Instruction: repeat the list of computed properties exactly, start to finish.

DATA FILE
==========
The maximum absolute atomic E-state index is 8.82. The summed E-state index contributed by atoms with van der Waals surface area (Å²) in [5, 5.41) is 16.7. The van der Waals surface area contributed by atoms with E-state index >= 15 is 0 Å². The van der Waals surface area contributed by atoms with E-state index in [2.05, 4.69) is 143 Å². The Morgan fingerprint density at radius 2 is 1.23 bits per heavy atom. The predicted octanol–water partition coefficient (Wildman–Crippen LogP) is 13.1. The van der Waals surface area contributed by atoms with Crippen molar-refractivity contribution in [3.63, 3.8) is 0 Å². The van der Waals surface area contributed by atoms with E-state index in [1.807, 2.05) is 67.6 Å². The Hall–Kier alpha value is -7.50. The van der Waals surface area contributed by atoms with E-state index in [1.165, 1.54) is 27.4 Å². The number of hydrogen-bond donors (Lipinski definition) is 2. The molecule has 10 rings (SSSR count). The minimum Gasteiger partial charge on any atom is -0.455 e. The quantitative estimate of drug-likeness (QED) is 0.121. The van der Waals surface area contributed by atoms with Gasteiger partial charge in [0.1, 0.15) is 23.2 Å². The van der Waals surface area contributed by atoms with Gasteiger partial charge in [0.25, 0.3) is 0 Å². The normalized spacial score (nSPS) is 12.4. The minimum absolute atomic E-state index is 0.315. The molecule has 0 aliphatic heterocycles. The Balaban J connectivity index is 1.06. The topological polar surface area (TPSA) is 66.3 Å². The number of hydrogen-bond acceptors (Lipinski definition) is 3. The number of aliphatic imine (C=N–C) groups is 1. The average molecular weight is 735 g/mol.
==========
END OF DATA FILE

The maximum absolute atomic E-state index is 8.82. The summed E-state index contributed by atoms with van der Waals surface area (Å²) in [5, 5.41) is 16.7. The van der Waals surface area contributed by atoms with E-state index >= 15 is 0 Å². The van der Waals surface area contributed by atoms with E-state index in [2.05, 4.69) is 143 Å². The Morgan fingerprint density at radius 2 is 1.23 bits per heavy atom. The predicted octanol–water partition coefficient (Wildman–Crippen LogP) is 13.1. The van der Waals surface area contributed by atoms with Crippen molar-refractivity contribution in [3.63, 3.8) is 0 Å². The van der Waals surface area contributed by atoms with E-state index in [1.807, 2.05) is 67.6 Å². The Hall–Kier alpha value is -7.50. The van der Waals surface area contributed by atoms with E-state index in [1.165, 1.54) is 27.4 Å². The number of hydrogen-bond donors (Lipinski definition) is 2. The molecule has 10 rings (SSSR count). The minimum Gasteiger partial charge on any atom is -0.455 e. The quantitative estimate of drug-likeness (QED) is 0.121. The van der Waals surface area contributed by atoms with Gasteiger partial charge in [0.1, 0.15) is 23.2 Å². The van der Waals surface area contributed by atoms with Gasteiger partial charge in [0.25, 0.3) is 0 Å². The normalized spacial score (nSPS) is 12.4. The minimum absolute atomic E-state index is 0.315. The molecule has 0 aliphatic heterocycles. The Balaban J connectivity index is 1.06. The topological polar surface area (TPSA) is 66.3 Å². The number of hydrogen-bond acceptors (Lipinski definition) is 3. The number of aliphatic imine (C=N–C) groups is 1. The average molecular weight is 735 g/mol.